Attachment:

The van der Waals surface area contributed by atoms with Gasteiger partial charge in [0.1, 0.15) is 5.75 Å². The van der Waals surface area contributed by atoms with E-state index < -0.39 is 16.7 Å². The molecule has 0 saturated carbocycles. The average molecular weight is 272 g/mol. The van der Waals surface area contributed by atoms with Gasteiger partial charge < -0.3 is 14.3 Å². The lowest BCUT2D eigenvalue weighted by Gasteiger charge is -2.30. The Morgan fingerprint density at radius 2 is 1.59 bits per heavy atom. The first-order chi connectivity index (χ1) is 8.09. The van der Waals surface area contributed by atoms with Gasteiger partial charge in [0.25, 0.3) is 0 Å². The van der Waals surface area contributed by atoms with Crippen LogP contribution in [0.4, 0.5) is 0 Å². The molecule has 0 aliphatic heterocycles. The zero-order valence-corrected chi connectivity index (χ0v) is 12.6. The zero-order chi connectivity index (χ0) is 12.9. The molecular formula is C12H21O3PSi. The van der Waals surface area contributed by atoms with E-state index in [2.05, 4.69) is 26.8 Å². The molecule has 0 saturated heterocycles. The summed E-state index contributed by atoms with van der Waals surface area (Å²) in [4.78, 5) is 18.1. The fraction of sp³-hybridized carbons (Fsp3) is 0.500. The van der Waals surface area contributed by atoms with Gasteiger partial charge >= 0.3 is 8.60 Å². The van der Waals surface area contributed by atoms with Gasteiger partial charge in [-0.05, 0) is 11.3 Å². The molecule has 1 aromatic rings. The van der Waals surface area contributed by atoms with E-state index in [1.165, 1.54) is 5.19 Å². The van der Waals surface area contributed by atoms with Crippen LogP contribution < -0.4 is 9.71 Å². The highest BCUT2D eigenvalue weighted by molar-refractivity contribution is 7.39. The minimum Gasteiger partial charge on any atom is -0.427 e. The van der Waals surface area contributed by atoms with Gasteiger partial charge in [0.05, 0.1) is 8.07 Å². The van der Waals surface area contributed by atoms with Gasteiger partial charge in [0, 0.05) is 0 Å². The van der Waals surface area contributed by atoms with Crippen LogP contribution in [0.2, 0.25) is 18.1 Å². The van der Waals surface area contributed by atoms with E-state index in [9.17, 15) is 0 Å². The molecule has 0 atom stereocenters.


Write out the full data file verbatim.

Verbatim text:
The van der Waals surface area contributed by atoms with Gasteiger partial charge in [0.1, 0.15) is 5.75 Å². The van der Waals surface area contributed by atoms with E-state index < -0.39 is 16.7 Å². The molecule has 0 saturated carbocycles. The average molecular weight is 272 g/mol. The van der Waals surface area contributed by atoms with Gasteiger partial charge < -0.3 is 14.3 Å². The lowest BCUT2D eigenvalue weighted by Gasteiger charge is -2.30. The Morgan fingerprint density at radius 2 is 1.59 bits per heavy atom. The first-order chi connectivity index (χ1) is 8.09. The van der Waals surface area contributed by atoms with Gasteiger partial charge in [0.25, 0.3) is 0 Å². The van der Waals surface area contributed by atoms with Crippen LogP contribution in [0.4, 0.5) is 0 Å². The molecule has 0 aliphatic heterocycles. The zero-order valence-corrected chi connectivity index (χ0v) is 12.6. The zero-order chi connectivity index (χ0) is 12.9. The molecular formula is C12H21O3PSi. The van der Waals surface area contributed by atoms with E-state index in [2.05, 4.69) is 26.8 Å². The molecule has 0 saturated heterocycles. The summed E-state index contributed by atoms with van der Waals surface area (Å²) in [4.78, 5) is 18.1. The fraction of sp³-hybridized carbons (Fsp3) is 0.500. The van der Waals surface area contributed by atoms with Gasteiger partial charge >= 0.3 is 8.60 Å². The van der Waals surface area contributed by atoms with Gasteiger partial charge in [-0.05, 0) is 11.3 Å². The molecule has 1 aromatic rings. The van der Waals surface area contributed by atoms with E-state index in [1.165, 1.54) is 5.19 Å². The van der Waals surface area contributed by atoms with Crippen LogP contribution < -0.4 is 9.71 Å². The highest BCUT2D eigenvalue weighted by molar-refractivity contribution is 7.39. The minimum Gasteiger partial charge on any atom is -0.427 e. The van der Waals surface area contributed by atoms with Gasteiger partial charge in [0.05, 0.1) is 8.07 Å². The van der Waals surface area contributed by atoms with Gasteiger partial charge in [0, 0.05) is 0 Å². The van der Waals surface area contributed by atoms with Crippen LogP contribution in [0.2, 0.25) is 18.1 Å². The van der Waals surface area contributed by atoms with E-state index in [9.17, 15) is 0 Å². The molecule has 0 atom stereocenters.